ISLAMABAD: An alliance of political leaders from Pakistan’s remote tribal regions has threatened to stage countrywide protests if their demand to merge the under-developed tribal area withKhyber Pakhtunkhwa (KP) province is not met this weekend. 

“We will intensify our movement to launch rallies and demonstrations across the country if our legitimate demand regarding merger of FATA is not met by Independence Day,” Haji Iqbal Afridi, general secretary of the All FATA Political Parties Alliance told News Lens Pakistan.

Pakistan celebrates in Independence Day on August 14.

A senior official at the Ministry of State and Frontier Region (SAFRON), who wished to go unnamed, said that the committee tasked to finalize recommendations for reforms in FATA has completed its job.

Last year November, Prime Minister Nawaz Sharif formed FATA Reforms Committee to recommend reforms to bring the militancy-plagued region on par with developed areas of the country.

However, FATA lawmakers have no representation in the FATA Reforms Committee, which sent resentment among tribal people.

Anita Mehsud, Pakistan Tehrik-e-Insaf (PTI) FATA central representative to political parties, also said that she wants merger of FATA with KP.

She expressed serious reservations that the FATA reforms committee has no female representation.

“Committee should have given FATA women leading role in the nation building process,” she Mehsud told News Lens Pakistan.

FATA is being run with a separate set of rules framed by the British known as Frontier Crimes Regulation (FCR).

Compiled back in 2005, a report by Human Rights Commission of Pakistan (HRCP) Peshawar chapter, titled: ‘A bad law nobody can defend,’ calls the regime “an outdated administrative and legal system”.

The tribal areas have a semi-autonomous status and are administered through a special law known as FCR (1901), it stated, adding that the basic purpose of the FCR was to indirectly administer this strategic area in the interest of the colonial power, the HRCP report says.

Despite the fact that the FCR lost its rationale decades ago, it states that the government has yet to come up with a rational thesis regarding FCR and FATA, it added.

“The provisions of the FCR are in violation of the Universal Declaration of Human Rights and the Constitution of Pakistan,” it stated.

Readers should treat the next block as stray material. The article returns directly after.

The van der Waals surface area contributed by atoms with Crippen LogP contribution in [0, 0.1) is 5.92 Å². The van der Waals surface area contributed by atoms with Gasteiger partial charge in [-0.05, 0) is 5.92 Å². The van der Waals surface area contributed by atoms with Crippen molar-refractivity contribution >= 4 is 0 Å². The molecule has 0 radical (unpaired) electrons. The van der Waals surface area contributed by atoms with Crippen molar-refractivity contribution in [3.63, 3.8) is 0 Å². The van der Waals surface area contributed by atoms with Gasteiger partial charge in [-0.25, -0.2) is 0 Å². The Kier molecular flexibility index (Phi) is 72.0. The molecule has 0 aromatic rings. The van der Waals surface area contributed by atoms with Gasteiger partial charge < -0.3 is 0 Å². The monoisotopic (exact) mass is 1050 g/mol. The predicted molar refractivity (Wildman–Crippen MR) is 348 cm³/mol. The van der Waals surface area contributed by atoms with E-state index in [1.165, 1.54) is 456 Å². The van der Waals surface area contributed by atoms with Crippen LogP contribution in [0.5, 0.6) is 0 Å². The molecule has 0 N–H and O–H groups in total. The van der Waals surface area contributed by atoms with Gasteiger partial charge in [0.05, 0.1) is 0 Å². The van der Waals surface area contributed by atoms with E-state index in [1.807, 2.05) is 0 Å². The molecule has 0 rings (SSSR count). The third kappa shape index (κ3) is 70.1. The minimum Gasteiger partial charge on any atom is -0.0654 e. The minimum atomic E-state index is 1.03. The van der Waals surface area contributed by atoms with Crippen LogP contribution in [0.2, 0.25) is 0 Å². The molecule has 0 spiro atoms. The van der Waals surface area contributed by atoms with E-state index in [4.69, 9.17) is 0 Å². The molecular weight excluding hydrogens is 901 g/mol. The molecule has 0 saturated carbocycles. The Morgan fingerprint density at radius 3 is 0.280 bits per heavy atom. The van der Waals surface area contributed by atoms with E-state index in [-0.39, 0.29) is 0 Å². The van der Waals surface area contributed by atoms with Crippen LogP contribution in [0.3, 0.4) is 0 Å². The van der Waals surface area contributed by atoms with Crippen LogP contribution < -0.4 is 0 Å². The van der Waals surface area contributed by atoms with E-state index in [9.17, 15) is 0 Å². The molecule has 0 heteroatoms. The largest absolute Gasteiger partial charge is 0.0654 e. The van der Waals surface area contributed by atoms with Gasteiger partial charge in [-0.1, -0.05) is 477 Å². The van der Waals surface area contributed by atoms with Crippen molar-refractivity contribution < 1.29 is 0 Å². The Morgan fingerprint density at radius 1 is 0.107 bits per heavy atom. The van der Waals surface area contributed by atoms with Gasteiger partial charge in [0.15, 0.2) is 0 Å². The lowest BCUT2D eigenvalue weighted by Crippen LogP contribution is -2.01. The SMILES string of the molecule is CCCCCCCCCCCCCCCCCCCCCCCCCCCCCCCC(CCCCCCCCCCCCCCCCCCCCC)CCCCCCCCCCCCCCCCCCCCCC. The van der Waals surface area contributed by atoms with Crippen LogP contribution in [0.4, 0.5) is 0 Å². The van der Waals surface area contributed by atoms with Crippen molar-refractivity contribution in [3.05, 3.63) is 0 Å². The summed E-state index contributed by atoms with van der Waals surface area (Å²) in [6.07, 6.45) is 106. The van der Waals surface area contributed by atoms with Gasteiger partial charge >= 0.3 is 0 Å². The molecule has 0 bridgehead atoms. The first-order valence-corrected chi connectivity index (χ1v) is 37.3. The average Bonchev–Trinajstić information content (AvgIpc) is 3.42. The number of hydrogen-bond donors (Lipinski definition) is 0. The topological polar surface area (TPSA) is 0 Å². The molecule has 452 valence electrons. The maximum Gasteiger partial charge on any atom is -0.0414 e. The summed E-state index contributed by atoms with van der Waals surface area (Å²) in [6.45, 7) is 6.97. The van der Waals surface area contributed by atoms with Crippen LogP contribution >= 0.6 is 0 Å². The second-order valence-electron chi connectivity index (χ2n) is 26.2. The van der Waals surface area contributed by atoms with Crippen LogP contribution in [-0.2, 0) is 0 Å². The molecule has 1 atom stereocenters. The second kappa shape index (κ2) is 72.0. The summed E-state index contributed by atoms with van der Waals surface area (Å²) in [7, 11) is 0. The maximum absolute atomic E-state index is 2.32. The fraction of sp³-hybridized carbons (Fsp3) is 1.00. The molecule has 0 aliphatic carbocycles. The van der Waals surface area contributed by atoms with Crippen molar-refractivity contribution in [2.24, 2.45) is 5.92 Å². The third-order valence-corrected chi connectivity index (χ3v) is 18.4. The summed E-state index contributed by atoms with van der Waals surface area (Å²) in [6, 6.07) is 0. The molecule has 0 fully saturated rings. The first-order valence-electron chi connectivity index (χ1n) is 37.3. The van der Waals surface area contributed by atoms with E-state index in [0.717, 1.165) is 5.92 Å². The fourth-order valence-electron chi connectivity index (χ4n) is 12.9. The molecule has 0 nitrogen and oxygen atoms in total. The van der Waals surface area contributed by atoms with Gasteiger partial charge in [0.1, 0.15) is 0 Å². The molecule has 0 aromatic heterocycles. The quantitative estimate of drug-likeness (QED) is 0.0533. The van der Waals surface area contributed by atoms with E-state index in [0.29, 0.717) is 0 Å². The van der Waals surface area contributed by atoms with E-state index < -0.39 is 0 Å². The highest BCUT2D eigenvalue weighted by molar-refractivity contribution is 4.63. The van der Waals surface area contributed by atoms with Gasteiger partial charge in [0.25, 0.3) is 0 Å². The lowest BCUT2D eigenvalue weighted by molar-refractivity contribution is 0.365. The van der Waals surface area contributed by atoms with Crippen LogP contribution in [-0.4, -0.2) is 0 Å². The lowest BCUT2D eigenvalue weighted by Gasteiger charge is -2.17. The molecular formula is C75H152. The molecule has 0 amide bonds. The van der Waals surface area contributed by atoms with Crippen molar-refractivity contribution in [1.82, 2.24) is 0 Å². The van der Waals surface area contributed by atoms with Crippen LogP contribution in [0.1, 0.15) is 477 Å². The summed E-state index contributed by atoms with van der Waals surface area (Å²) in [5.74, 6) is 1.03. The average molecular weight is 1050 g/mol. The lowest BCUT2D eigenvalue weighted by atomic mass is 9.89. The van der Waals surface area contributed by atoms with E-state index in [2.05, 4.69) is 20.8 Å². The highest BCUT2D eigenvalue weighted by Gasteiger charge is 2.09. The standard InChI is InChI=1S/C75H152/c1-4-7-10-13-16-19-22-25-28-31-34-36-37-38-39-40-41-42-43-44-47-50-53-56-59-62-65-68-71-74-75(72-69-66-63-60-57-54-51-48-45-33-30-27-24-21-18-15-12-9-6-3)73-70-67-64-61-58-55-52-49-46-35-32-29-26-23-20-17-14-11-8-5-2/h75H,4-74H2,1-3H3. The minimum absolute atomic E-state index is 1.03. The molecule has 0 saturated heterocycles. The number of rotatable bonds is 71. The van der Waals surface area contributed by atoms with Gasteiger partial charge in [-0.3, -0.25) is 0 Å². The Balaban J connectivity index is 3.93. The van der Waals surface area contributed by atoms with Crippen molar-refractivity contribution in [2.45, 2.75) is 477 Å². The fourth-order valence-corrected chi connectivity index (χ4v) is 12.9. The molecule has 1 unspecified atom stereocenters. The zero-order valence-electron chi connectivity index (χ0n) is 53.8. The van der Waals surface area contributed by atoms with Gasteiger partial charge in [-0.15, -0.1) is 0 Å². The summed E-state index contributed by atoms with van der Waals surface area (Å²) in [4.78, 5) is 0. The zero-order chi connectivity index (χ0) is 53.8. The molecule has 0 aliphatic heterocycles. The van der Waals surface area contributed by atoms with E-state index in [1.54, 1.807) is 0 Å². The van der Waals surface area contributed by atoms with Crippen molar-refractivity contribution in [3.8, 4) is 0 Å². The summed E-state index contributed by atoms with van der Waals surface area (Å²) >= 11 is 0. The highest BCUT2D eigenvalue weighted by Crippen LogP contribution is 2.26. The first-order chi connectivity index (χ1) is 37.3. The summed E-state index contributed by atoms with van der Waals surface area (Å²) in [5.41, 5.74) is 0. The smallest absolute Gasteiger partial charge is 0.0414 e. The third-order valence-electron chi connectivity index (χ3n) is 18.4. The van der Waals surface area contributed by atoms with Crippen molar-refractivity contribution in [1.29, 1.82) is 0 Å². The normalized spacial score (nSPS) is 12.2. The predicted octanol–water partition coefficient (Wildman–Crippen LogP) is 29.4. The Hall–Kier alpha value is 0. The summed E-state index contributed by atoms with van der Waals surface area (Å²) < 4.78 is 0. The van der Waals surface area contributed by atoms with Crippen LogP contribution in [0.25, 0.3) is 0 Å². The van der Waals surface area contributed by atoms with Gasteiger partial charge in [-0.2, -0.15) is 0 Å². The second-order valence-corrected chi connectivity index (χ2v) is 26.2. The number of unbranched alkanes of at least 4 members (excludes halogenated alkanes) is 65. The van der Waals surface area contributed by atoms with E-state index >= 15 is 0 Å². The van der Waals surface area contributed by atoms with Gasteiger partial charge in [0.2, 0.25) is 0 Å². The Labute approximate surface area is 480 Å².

The report said that it is a strong desire among common tribal people that the FCR should be done away with. “However, certain elements, having stakes in the present system, want to retain the status quo in the name of tradition and people’s culture.

Afridi unveiled that the alliance is planning to take several decisions in its meeting scheduled to be held on August 31.

“The government should accept our legitimate demand of merging FATA with KP province otherwise we’ll take this to the streets,” he remarked.

The most critical feature of the FCR is a system of ‘Collective Territorial Responsibility,’ stated Altafullah, Ph.D. Scholar, Area Study Centre University of Peshawar in his research compiled in 2013.

He said that the current estimate shows FATA’s population is almost 3.5 million.

According to this system, if a crime is initiated anywhere in tribal areas, the whole family or tribe on whose territory the crime is committed, is held accountable to the political administration,” he rued.

Hence, due to this part of the Regulation, an innocent individual may be held liable for the crime committed by someone else. In the same way, under the umbrella of ‘collective territorial responsibility’, the whole family, clan, sub-clan or village may suffer a variety of punishments, he stated.

Rehmat Khan, Assistant Inspector General police (Retd) who hails from tribal region, said that he is in favor of integration of the tribal belt with the KP province. “The option of merging FATA with KP is the only viable one, and it is the best available option to get rid of the infamous FCR,” he remarked.

He said that the FATA’s shattered infrastructure would get development because the area is rich in natural resources once the area gets provincial status.

The official at the Ministry of States and Frontier Regions said that the committee has proposed a set of reforms including merging of FATA with the KP province.

But Ali Wazir, a tribal elder, said that the committee should have discussed the issue with educated tribal lot to decide FATA’s status instead of holding some meetings with government officials.

“Before taking decision on FATA, the federal government should rid tribal region of chaos and mayhem first,” Wazir remarked.

When asked that the government may announce reforms other than merging the region with KP province, Afridi said: “FATA is not a laboratory where you keep carrying on experiments to know what kinds of reforms are working.”


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